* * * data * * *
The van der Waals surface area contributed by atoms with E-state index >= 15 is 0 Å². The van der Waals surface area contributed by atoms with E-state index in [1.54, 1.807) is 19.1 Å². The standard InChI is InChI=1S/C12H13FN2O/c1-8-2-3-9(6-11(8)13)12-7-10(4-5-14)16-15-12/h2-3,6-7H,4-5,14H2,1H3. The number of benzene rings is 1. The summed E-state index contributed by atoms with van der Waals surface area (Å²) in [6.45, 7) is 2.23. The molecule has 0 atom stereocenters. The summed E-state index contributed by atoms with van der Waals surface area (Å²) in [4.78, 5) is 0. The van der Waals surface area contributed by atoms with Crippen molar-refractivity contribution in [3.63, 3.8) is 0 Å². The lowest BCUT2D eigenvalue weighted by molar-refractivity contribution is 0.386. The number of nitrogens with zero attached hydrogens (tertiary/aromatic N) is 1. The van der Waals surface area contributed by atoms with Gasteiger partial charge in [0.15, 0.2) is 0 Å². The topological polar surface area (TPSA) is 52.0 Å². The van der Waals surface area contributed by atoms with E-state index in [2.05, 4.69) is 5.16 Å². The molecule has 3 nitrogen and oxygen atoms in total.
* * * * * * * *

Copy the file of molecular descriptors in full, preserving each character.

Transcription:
The van der Waals surface area contributed by atoms with E-state index >= 15 is 0 Å². The van der Waals surface area contributed by atoms with E-state index in [1.54, 1.807) is 19.1 Å². The standard InChI is InChI=1S/C12H13FN2O/c1-8-2-3-9(6-11(8)13)12-7-10(4-5-14)16-15-12/h2-3,6-7H,4-5,14H2,1H3. The number of benzene rings is 1. The summed E-state index contributed by atoms with van der Waals surface area (Å²) in [6.45, 7) is 2.23. The molecule has 0 atom stereocenters. The summed E-state index contributed by atoms with van der Waals surface area (Å²) in [4.78, 5) is 0. The van der Waals surface area contributed by atoms with Crippen molar-refractivity contribution in [3.63, 3.8) is 0 Å². The lowest BCUT2D eigenvalue weighted by molar-refractivity contribution is 0.386. The number of nitrogens with zero attached hydrogens (tertiary/aromatic N) is 1. The van der Waals surface area contributed by atoms with Gasteiger partial charge in [0.15, 0.2) is 0 Å². The topological polar surface area (TPSA) is 52.0 Å². The van der Waals surface area contributed by atoms with E-state index in [2.05, 4.69) is 5.16 Å². The molecule has 3 nitrogen and oxygen atoms in total.